Jos de Mul. Op zoek naar de verloren tijd. Jos de Mul in gesprek met Erwin Jans." In: Erwin Jans, Margo de Poel and Bart Vieveen (red.) Op zoek naar de verloren tijd. Proust 3: De kant van Charlus, Rotterdam: RO Theater Uitgeverij IT&FB, 2004, 42-50.
Jos de Mul. 欢迎来到赛博空间——讨论人类历史的另一种可能 [Welcome to Cyberspace - Yet Another Possible History of Mankind]. Beijing: Cultural Studies Online, Renmin University 2004 (20 p.)
Jos de Mul. Echo's Van Een Laatste God. In Idolen En Demonen, red. Linda Jansen and Nanda Oudejans, Tilburg: Universiteit van Tilburg, 2004, 134-50.
Jos de Mul. Tragisch bestuur en romantisch besturen. In: V. Bekkers en J. van Wamelen (red.), Openingsbijeenkomst Center for Public Innovation. Rotterdam, 2005, 43-48.
Jos de Mul. The game of life. Narrative and ludic identity formation in computer games. In: J. Goldstein and J. Raessens,Handbook of Computer Games Studies. Cambridge MA (MIT Press), 2005, 251-266.
Human identity is not a self-contained entity, hidden in the depths of our inner self, but is actively constructed in a social world with the aid of various expressions, such as social roles, rituals, clothes, music, and (life) stories. These expressions not only mediate between us and our world (referentiality) and between us and our fellow man (communicability), but also between us and ourselves (self-understanding). Consequently, changes in these mediating structures reflect changes in the relationship between us and our world, in our social relationships, and in our self-conception.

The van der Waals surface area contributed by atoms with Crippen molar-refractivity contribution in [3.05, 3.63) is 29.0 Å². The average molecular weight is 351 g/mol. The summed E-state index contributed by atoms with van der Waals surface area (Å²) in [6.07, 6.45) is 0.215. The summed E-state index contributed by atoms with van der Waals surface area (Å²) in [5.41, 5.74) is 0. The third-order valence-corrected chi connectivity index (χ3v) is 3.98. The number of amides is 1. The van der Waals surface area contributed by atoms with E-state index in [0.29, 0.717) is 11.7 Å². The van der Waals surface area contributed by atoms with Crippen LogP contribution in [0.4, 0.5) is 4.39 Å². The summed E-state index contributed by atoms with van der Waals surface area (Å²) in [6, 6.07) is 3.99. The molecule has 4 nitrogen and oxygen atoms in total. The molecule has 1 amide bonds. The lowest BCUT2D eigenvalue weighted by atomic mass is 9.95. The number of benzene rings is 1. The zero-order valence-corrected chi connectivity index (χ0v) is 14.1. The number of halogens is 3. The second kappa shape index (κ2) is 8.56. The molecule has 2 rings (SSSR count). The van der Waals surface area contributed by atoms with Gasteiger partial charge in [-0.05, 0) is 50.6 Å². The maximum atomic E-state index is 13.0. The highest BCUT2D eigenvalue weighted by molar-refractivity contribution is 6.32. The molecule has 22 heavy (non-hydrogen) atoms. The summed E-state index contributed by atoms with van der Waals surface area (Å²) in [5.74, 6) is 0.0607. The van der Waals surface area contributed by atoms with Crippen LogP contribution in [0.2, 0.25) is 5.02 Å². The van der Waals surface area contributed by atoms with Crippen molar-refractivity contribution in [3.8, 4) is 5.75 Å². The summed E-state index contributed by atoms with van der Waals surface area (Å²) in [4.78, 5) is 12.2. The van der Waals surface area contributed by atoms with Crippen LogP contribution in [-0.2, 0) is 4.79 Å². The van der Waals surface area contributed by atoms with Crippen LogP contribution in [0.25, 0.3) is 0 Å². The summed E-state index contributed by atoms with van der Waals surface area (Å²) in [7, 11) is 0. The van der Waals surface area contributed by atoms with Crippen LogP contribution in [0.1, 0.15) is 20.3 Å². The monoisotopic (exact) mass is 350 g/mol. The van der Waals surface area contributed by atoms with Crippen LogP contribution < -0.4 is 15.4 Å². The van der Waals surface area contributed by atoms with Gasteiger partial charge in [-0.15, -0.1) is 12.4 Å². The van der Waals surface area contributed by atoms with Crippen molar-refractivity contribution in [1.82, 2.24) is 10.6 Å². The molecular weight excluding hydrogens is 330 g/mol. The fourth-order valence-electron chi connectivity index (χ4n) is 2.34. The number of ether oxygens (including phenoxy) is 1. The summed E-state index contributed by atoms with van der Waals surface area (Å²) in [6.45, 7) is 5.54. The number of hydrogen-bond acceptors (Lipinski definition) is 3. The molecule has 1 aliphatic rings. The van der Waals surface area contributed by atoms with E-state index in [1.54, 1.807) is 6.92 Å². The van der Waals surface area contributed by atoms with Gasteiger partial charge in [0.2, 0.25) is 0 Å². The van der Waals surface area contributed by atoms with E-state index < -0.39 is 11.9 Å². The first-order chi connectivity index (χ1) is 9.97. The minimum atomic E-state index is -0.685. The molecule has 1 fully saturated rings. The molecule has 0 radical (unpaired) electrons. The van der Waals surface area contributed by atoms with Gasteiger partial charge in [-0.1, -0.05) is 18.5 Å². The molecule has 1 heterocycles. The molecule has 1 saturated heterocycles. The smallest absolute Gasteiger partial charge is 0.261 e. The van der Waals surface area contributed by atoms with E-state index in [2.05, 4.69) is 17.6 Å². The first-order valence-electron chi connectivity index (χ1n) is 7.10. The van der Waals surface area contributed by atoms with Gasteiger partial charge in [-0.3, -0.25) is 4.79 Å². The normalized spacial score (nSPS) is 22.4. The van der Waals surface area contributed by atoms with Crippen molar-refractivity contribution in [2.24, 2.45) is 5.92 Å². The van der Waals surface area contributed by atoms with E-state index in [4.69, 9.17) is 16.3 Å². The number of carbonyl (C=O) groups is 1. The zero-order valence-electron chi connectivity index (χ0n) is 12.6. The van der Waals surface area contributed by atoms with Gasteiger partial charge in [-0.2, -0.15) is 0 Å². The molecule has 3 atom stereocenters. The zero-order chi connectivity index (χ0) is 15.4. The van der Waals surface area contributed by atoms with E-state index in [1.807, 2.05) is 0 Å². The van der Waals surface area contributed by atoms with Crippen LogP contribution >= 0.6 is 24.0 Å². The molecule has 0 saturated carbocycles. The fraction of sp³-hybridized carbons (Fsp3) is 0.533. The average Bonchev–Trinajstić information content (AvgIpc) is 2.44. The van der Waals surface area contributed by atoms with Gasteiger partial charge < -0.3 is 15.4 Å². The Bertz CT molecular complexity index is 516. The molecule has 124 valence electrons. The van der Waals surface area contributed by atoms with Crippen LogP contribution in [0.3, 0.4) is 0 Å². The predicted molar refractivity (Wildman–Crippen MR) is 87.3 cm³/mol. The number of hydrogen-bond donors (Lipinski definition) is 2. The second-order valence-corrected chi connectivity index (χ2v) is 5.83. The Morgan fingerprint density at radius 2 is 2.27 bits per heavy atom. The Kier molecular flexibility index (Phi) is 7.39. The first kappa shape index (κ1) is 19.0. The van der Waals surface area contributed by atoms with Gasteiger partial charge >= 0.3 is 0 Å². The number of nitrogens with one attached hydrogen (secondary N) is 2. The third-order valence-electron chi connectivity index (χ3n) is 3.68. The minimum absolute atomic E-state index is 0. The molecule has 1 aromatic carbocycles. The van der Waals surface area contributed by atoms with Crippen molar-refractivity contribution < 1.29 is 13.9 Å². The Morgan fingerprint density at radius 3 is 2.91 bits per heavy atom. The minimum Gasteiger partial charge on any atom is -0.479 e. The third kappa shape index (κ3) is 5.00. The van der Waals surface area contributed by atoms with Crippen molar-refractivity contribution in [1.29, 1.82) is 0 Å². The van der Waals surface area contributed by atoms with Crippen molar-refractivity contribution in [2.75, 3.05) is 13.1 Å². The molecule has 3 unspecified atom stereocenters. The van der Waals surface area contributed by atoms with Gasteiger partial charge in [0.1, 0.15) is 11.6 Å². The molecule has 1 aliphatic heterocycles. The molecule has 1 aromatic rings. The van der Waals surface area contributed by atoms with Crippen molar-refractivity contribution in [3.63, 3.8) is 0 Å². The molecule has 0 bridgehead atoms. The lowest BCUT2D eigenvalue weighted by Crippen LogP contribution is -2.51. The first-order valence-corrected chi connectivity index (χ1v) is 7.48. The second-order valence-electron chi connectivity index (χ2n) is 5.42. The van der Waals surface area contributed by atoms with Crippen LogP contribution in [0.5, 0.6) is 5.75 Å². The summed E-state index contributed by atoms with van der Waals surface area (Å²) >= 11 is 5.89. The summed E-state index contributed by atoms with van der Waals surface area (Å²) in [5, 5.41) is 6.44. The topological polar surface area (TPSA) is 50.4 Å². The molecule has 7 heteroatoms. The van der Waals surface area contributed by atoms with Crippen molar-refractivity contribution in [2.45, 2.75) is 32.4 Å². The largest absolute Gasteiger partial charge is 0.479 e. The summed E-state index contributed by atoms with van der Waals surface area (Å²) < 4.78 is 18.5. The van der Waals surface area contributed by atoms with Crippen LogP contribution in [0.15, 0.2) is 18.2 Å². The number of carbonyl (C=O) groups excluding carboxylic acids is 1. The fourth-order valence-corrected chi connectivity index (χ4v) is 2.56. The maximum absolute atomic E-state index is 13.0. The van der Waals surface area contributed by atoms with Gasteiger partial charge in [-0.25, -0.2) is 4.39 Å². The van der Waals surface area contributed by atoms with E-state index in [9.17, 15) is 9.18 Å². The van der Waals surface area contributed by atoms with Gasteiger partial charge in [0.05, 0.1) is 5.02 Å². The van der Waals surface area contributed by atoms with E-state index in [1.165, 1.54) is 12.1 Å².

In recent decades the domain of expressions has been (massively1) extended by computer games and, as a result, we witness the emergence of a new tool for identity formation. In this chapter I shall examine the way computer games construct our identity in comparison with traditional narrative media, such as novels and movies. My investigation is primarily philosophical: it aims at a conceptual clarification of the relationship between ( playing) computer games and human identity. However, though this study is not empirical, one of its aims is to contribute to the theoretical framework for empirical research in this field. The theoretical starting point of my investigation is Ricoeur’s theory of narrative identity. I will argue that this theory provides a fruitful conceptual framework for understanding the way playing computer games construct personal identity. However, because his theory exclusively focuses on standard linguistic narratives, we will have to amend this theory in order to apply it within the domain of computer games.
I will develop the argument in three sections, starting with a short analysis of the concept of identity. Against this background, I explain Ricoeur’s theory of narrative identity and discuss some constraints that prevent its application to computer games. In the next section, after a short analysis of the concepts of play, game, and computer game, I discuss the narrative dimension of computer games and the interactive dimension that distinguish computer games fundamentally from narratives. Then I present an outline of a theory of ludic identity, and discuss the transformation in our present culture from narrative to ludic identity construction. Finally, I formulate some aspects of this transformation that are crucial for its evaluation.